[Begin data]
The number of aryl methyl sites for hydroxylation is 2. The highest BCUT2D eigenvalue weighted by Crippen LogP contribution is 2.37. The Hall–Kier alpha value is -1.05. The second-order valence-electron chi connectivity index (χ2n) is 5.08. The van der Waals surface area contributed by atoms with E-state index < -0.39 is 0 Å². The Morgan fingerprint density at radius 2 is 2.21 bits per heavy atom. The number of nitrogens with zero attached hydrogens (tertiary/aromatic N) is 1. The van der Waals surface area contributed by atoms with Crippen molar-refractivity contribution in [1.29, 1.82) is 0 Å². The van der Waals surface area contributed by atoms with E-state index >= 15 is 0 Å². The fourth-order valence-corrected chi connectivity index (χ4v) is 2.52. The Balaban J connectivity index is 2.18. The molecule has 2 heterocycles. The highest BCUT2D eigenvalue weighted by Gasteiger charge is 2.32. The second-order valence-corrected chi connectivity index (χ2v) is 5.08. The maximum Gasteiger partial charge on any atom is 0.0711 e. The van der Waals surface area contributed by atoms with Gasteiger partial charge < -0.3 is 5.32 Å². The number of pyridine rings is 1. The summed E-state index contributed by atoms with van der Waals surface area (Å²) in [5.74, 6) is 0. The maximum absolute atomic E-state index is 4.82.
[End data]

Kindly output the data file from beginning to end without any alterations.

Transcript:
The number of aryl methyl sites for hydroxylation is 2. The highest BCUT2D eigenvalue weighted by Crippen LogP contribution is 2.37. The Hall–Kier alpha value is -1.05. The second-order valence-electron chi connectivity index (χ2n) is 5.08. The van der Waals surface area contributed by atoms with E-state index < -0.39 is 0 Å². The Morgan fingerprint density at radius 2 is 2.21 bits per heavy atom. The number of nitrogens with zero attached hydrogens (tertiary/aromatic N) is 1. The van der Waals surface area contributed by atoms with Crippen molar-refractivity contribution in [1.29, 1.82) is 0 Å². The van der Waals surface area contributed by atoms with E-state index >= 15 is 0 Å². The fourth-order valence-corrected chi connectivity index (χ4v) is 2.52. The Balaban J connectivity index is 2.18. The molecule has 2 heterocycles. The highest BCUT2D eigenvalue weighted by Gasteiger charge is 2.32. The second-order valence-corrected chi connectivity index (χ2v) is 5.08. The maximum Gasteiger partial charge on any atom is 0.0711 e. The van der Waals surface area contributed by atoms with Gasteiger partial charge < -0.3 is 5.32 Å². The number of pyridine rings is 1. The summed E-state index contributed by atoms with van der Waals surface area (Å²) in [5.74, 6) is 0. The maximum absolute atomic E-state index is 4.82.